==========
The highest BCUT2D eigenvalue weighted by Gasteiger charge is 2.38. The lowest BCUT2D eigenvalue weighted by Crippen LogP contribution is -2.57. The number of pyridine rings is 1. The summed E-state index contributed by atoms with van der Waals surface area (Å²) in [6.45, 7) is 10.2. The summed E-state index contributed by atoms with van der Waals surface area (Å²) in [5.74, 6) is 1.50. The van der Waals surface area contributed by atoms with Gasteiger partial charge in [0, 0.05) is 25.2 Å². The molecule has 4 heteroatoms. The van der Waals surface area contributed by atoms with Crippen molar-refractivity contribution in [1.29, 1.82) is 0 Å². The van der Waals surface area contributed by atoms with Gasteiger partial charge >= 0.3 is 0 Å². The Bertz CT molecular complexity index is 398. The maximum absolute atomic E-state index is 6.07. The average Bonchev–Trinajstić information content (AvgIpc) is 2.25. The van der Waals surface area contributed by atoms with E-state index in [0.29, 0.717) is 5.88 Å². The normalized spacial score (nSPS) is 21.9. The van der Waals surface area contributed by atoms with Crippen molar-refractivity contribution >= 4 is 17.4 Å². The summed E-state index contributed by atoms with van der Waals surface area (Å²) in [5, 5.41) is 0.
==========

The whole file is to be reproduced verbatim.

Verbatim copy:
The highest BCUT2D eigenvalue weighted by Gasteiger charge is 2.38. The lowest BCUT2D eigenvalue weighted by Crippen LogP contribution is -2.57. The number of pyridine rings is 1. The summed E-state index contributed by atoms with van der Waals surface area (Å²) in [6.45, 7) is 10.2. The summed E-state index contributed by atoms with van der Waals surface area (Å²) in [5.74, 6) is 1.50. The van der Waals surface area contributed by atoms with Gasteiger partial charge in [0, 0.05) is 25.2 Å². The molecule has 4 heteroatoms. The van der Waals surface area contributed by atoms with Crippen molar-refractivity contribution in [1.29, 1.82) is 0 Å². The van der Waals surface area contributed by atoms with Gasteiger partial charge >= 0.3 is 0 Å². The Bertz CT molecular complexity index is 398. The maximum absolute atomic E-state index is 6.07. The average Bonchev–Trinajstić information content (AvgIpc) is 2.25. The van der Waals surface area contributed by atoms with E-state index in [0.29, 0.717) is 5.88 Å². The normalized spacial score (nSPS) is 21.9. The van der Waals surface area contributed by atoms with Crippen molar-refractivity contribution >= 4 is 17.4 Å². The summed E-state index contributed by atoms with van der Waals surface area (Å²) in [5, 5.41) is 0.